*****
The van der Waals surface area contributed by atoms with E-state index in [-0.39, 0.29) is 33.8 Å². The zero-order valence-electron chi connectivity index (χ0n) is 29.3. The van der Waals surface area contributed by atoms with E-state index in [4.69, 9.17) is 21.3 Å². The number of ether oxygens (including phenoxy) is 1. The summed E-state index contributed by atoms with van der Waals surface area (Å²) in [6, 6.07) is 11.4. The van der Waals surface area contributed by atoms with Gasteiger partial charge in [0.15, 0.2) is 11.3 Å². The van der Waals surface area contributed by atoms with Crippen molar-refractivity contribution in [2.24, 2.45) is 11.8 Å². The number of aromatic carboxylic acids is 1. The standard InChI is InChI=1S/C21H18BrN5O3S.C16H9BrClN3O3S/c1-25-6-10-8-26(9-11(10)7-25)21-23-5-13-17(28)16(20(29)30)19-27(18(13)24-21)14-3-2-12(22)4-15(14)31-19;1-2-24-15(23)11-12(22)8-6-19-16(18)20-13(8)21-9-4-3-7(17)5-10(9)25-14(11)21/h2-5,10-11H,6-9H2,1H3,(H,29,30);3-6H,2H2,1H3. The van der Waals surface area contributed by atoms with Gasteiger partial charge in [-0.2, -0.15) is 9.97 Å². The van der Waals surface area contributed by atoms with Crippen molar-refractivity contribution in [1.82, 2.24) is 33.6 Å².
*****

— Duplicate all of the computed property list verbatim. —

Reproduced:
The van der Waals surface area contributed by atoms with E-state index in [-0.39, 0.29) is 33.8 Å². The zero-order valence-electron chi connectivity index (χ0n) is 29.3. The van der Waals surface area contributed by atoms with E-state index in [4.69, 9.17) is 21.3 Å². The number of ether oxygens (including phenoxy) is 1. The summed E-state index contributed by atoms with van der Waals surface area (Å²) in [6, 6.07) is 11.4. The van der Waals surface area contributed by atoms with Gasteiger partial charge in [0.15, 0.2) is 11.3 Å². The van der Waals surface area contributed by atoms with Crippen molar-refractivity contribution in [2.24, 2.45) is 11.8 Å². The number of aromatic carboxylic acids is 1. The standard InChI is InChI=1S/C21H18BrN5O3S.C16H9BrClN3O3S/c1-25-6-10-8-26(9-11(10)7-25)21-23-5-13-17(28)16(20(29)30)19-27(18(13)24-21)14-3-2-12(22)4-15(14)31-19;1-2-24-15(23)11-12(22)8-6-19-16(18)20-13(8)21-9-4-3-7(17)5-10(9)25-14(11)21/h2-5,10-11H,6-9H2,1H3,(H,29,30);3-6H,2H2,1H3. The van der Waals surface area contributed by atoms with Gasteiger partial charge in [-0.2, -0.15) is 9.97 Å². The van der Waals surface area contributed by atoms with Crippen molar-refractivity contribution in [1.82, 2.24) is 33.6 Å².